Russia leaves Open Skies Treaty, but on-ground arms inspections continue
In May last year, then-President Donald Trump announced that the United States would be withdrawing from the Open Skies Treaty allegedly due to Russian violations. After a six-months agreed termination period, the U.S. was officially no longer a party to the treaty on November 22, 2020.
Moscow shortly afterward announced its intentions to follow the United States in withdrawing from the agreement that included 33 nations in Europe and North America. On Saturday, Russia’s Foreign Ministry said it is no longer a party to the Open Skies Treaty, that since it entered force in 2002 has enhanced mutual understanding and confidence by giving all participating countries access to conduct military observations from aircraft over each other’s territories.
“Decades of fruitful implementations of the Open Skies Treaty have shown that it served well as a tool for strengthening confidence and security, created additional opportunities for an objective and unbiased assessment of the military potentials and military activities of the participating nations,” the statement from Moscow says.
Russia was not the only country regretting that the United States pulled out last year.
Norway’s then-Foreign Minister, Ine Eriksen Søreide, said to the Barents Observer that her country was “disappointed by the US decision to withdraw from the Open Skies agreement.”
The foreign ministries of France, Belgium, Czech Republic, Finland, Germany, Italy, Luxemburg, the Netherlands, Portugal, Spain and Sweden signed a joint statement regretting Donald Trump’s decision.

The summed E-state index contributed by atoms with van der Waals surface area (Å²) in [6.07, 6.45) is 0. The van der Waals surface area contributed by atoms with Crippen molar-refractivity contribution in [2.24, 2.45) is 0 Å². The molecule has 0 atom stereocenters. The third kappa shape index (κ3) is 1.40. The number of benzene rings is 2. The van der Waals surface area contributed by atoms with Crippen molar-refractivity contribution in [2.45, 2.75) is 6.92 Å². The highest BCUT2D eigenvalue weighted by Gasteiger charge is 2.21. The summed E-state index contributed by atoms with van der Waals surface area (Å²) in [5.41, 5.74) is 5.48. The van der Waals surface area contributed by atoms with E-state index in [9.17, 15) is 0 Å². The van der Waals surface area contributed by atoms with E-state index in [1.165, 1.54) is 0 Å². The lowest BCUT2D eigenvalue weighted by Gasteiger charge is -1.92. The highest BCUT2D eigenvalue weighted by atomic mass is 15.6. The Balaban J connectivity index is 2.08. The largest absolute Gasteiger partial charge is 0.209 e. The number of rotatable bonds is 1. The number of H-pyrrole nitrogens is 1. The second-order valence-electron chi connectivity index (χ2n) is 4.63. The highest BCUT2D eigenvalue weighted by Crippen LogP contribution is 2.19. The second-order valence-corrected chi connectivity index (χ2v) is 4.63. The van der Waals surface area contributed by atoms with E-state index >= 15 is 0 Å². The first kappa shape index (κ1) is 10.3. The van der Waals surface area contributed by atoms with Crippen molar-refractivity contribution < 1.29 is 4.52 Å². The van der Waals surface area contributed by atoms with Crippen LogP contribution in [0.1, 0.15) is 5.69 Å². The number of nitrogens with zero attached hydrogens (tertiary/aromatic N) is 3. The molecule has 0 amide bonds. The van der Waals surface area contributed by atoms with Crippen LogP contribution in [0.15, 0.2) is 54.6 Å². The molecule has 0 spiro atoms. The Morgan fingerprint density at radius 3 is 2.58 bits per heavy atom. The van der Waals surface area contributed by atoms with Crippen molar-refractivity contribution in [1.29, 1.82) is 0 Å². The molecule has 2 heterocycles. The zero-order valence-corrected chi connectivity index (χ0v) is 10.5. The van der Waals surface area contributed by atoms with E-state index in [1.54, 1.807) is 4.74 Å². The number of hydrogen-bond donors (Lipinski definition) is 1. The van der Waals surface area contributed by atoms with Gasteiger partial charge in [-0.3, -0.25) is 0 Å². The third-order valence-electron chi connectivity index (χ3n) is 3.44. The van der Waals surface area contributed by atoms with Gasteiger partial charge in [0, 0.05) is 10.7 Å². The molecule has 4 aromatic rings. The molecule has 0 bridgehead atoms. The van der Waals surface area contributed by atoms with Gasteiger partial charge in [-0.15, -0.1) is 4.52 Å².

“The Open Skies Treaty is a crucial element of the confidence-building framework that was created over the past decades in order to improve transparency and security across the Euro-Atlantic area,” the statement said.
Over the years, Russian military observers have conducted many flights over Norwegian territory as part of the agreement, like in 2015 when one flight started out of Bardufoss airbase in northern Norway, an airport often used by NATO allies of Norway during winter training.
While such observation flights can’t be done anymore, Norway and Russia continue inspecting each other’s military forces in the northern regions under the Vienna document. The document is followed by all 57 member states to the Organization for Security and Co-operation in Europe (OSCE) and is also aimed at ensuring military transparency by exchanging information on their armed forces, military organizations, manpower and major weapons and equipment systems.
The exchanged information can later be confirmed by joint inspections.
Like now in December, when Norwegian officers visited the Northern Fleet’s 200th Separate Motor Rifle Brigade in Pechenga on the Kola Peninsula and Russian officers came to Norway’s Brigade North in Bardu and Målselv, mid-Troms region.
In Pechenga, the three visiting Norwegian officers were told about the structures and training of the Russian brigade.
“The leaders of the brigade could tell that they today have as many contracted soldiers, so-called kontraktniki, as they have conscripts,” says Major Leif Urke with the Arms Control Section of the Norwegian Armed Forces.
“Verification of information is the core of our arms control work. Dialogue and transparency help to stabilize relations between Norway and Russia,” Major Urke makes clear.
The Norwegian visit to Pechenga on the Kola Peninsula took place on December 7 and the Russian visit to Troms came a week later.
At Brigade North in Troms, the Russian delegation headed by Colonel Roman Petrov could cross-check that all information Norway has provided under the Vienna document was correct.
The Russians were shown the battalions at Setermoen, Skjold and Bardufoss and could have on-site talks with the personnel.